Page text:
My time sitting at a bar-stool, which I wanted to purely be social, overwhelmingly became exclusively an exercise to feed my hunger for alcohol.  Blackout.  Embarrassment.  Bam.  Wake up and another day has passed and you have no idea what you did or what you said the previous day.

6. Drink less liquor, more beer

This one was another futile attempt at getting off liquor.  Beer was "safe" to me because I couldn't drink it that fast.  I didn't really like the taste all that much.  But, as stated before, once I had a sip of beer, my body ached for a shot of liquor.  I would become obsessed.  I'd feel deprived.  The beer wasn't enough.  I needed moreI'd get frustrated to the point where I'd rationalize taking a shot instead (or in addition to) the beer.

Plus, I soon found a variety of beers in which I enjoyed and therefore could guzzle pretty quickly.  See what I mean?  Futility.

7. Keep yourself in check, fucker.  Your problem won't get better if you keep doing the same thing over and over.

I, like many alcoholics, was convinced that I could solve my problem without quitting drinking completely.  More than that, I wanted to solve my problem without quitting.  I didn't want to give up alcohol.  I was scared shitless to do so!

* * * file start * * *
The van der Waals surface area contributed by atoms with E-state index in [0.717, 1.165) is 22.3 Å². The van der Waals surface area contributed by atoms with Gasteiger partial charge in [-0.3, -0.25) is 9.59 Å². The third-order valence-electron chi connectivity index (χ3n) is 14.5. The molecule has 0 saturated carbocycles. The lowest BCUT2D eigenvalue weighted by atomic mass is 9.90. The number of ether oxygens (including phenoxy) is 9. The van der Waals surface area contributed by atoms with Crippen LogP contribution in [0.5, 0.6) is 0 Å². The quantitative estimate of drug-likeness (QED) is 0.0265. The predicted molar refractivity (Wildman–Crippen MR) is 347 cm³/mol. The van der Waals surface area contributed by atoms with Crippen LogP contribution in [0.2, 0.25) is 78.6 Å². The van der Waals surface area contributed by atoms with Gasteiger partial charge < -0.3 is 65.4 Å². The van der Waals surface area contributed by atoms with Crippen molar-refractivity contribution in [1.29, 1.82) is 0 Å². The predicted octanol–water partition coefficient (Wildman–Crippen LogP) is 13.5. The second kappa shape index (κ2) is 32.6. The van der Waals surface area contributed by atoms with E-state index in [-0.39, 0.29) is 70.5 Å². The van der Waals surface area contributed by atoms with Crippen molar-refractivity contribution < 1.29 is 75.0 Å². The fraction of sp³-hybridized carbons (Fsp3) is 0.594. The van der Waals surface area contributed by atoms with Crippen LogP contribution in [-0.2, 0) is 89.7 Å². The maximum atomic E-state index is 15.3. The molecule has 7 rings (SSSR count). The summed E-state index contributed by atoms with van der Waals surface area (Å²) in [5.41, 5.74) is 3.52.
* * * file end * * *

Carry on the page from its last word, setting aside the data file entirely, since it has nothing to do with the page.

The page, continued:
Every morning I would wake up and see this list, realizing I'd broken any combination of rules the previous night.  It didn't matter how many times I'd read the list, or recited it in my head before ordering a drink.  I was doomed to fail because I did not accept that I was an alcoholic, and that abstinence was the only solution.

The number one question I get asked is if it's hard for me to stay sober.  My answer is always the same:  No.  But I've never faced a challenge quite as difficult and horrifyingly futile as trying to limit and control my drinkingIt was the decision to stop, and dedicate myself to that decision for the rest of my life, that made staying sober "easy" in comparison.

I'm just one of those people that can't have just one.



  1. You've conquered such deep problems that some people will never grow from. You can conquer anything you set your mind to. Your strength is admirable. Keep up the writing.